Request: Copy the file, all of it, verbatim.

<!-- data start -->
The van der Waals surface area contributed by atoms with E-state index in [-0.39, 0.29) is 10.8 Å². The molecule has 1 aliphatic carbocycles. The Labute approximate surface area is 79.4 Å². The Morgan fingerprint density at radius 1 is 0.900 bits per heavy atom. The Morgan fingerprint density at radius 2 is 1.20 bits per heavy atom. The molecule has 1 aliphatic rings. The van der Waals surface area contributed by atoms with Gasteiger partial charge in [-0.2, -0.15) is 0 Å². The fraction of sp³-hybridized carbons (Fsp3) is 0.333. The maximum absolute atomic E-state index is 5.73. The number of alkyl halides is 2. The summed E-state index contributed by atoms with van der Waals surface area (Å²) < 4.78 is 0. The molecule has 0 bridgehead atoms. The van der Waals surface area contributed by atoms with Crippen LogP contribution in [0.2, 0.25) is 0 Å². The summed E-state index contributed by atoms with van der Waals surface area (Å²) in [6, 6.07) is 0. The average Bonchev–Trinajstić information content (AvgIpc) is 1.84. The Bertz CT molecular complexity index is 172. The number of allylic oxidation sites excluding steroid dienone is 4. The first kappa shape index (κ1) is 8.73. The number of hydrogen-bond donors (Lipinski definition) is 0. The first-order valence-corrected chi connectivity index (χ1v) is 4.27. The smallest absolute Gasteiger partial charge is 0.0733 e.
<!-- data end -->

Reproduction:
The van der Waals surface area contributed by atoms with E-state index in [-0.39, 0.29) is 10.8 Å². The molecule has 1 aliphatic carbocycles. The Labute approximate surface area is 79.4 Å². The Morgan fingerprint density at radius 1 is 0.900 bits per heavy atom. The Morgan fingerprint density at radius 2 is 1.20 bits per heavy atom. The molecule has 1 aliphatic rings. The van der Waals surface area contributed by atoms with Gasteiger partial charge in [-0.2, -0.15) is 0 Å². The fraction of sp³-hybridized carbons (Fsp3) is 0.333. The maximum absolute atomic E-state index is 5.73. The number of alkyl halides is 2. The summed E-state index contributed by atoms with van der Waals surface area (Å²) < 4.78 is 0. The molecule has 0 bridgehead atoms. The van der Waals surface area contributed by atoms with Crippen LogP contribution in [0.2, 0.25) is 0 Å². The summed E-state index contributed by atoms with van der Waals surface area (Å²) in [6, 6.07) is 0. The average Bonchev–Trinajstić information content (AvgIpc) is 1.84. The Bertz CT molecular complexity index is 172. The number of allylic oxidation sites excluding steroid dienone is 4. The first kappa shape index (κ1) is 8.73. The number of hydrogen-bond donors (Lipinski definition) is 0. The first-order valence-corrected chi connectivity index (χ1v) is 4.27. The smallest absolute Gasteiger partial charge is 0.0733 e.